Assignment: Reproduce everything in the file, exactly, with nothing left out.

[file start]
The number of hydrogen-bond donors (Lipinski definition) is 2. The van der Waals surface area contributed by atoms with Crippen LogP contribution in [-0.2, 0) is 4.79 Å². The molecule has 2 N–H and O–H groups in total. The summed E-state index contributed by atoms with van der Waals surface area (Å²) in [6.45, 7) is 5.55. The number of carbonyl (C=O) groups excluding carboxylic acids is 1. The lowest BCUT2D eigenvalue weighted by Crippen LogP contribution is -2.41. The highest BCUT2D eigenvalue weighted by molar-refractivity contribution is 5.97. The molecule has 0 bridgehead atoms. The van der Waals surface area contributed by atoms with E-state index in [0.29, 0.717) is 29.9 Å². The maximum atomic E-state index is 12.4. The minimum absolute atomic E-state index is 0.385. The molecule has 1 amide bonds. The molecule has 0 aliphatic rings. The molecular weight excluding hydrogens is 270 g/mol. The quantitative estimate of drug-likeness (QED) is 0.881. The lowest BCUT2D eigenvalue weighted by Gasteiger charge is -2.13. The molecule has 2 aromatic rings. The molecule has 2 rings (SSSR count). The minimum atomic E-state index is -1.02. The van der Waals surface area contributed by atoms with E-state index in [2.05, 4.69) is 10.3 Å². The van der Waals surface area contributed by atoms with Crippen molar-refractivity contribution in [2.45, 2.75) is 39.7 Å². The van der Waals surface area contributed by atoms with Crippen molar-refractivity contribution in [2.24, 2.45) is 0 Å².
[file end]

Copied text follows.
The number of hydrogen-bond donors (Lipinski definition) is 2. The van der Waals surface area contributed by atoms with Crippen LogP contribution in [-0.2, 0) is 4.79 Å². The molecule has 2 N–H and O–H groups in total. The summed E-state index contributed by atoms with van der Waals surface area (Å²) in [6.45, 7) is 5.55. The number of carbonyl (C=O) groups excluding carboxylic acids is 1. The lowest BCUT2D eigenvalue weighted by Crippen LogP contribution is -2.41. The highest BCUT2D eigenvalue weighted by molar-refractivity contribution is 5.97. The molecule has 0 bridgehead atoms. The van der Waals surface area contributed by atoms with E-state index in [0.29, 0.717) is 29.9 Å². The maximum atomic E-state index is 12.4. The minimum absolute atomic E-state index is 0.385. The molecule has 1 amide bonds. The molecule has 0 aliphatic rings. The molecular weight excluding hydrogens is 270 g/mol. The quantitative estimate of drug-likeness (QED) is 0.881. The lowest BCUT2D eigenvalue weighted by Gasteiger charge is -2.13. The molecule has 2 aromatic rings. The molecule has 2 rings (SSSR count). The minimum atomic E-state index is -1.02. The van der Waals surface area contributed by atoms with E-state index in [2.05, 4.69) is 10.3 Å². The van der Waals surface area contributed by atoms with Crippen molar-refractivity contribution in [2.45, 2.75) is 39.7 Å². The van der Waals surface area contributed by atoms with Crippen molar-refractivity contribution in [2.24, 2.45) is 0 Å².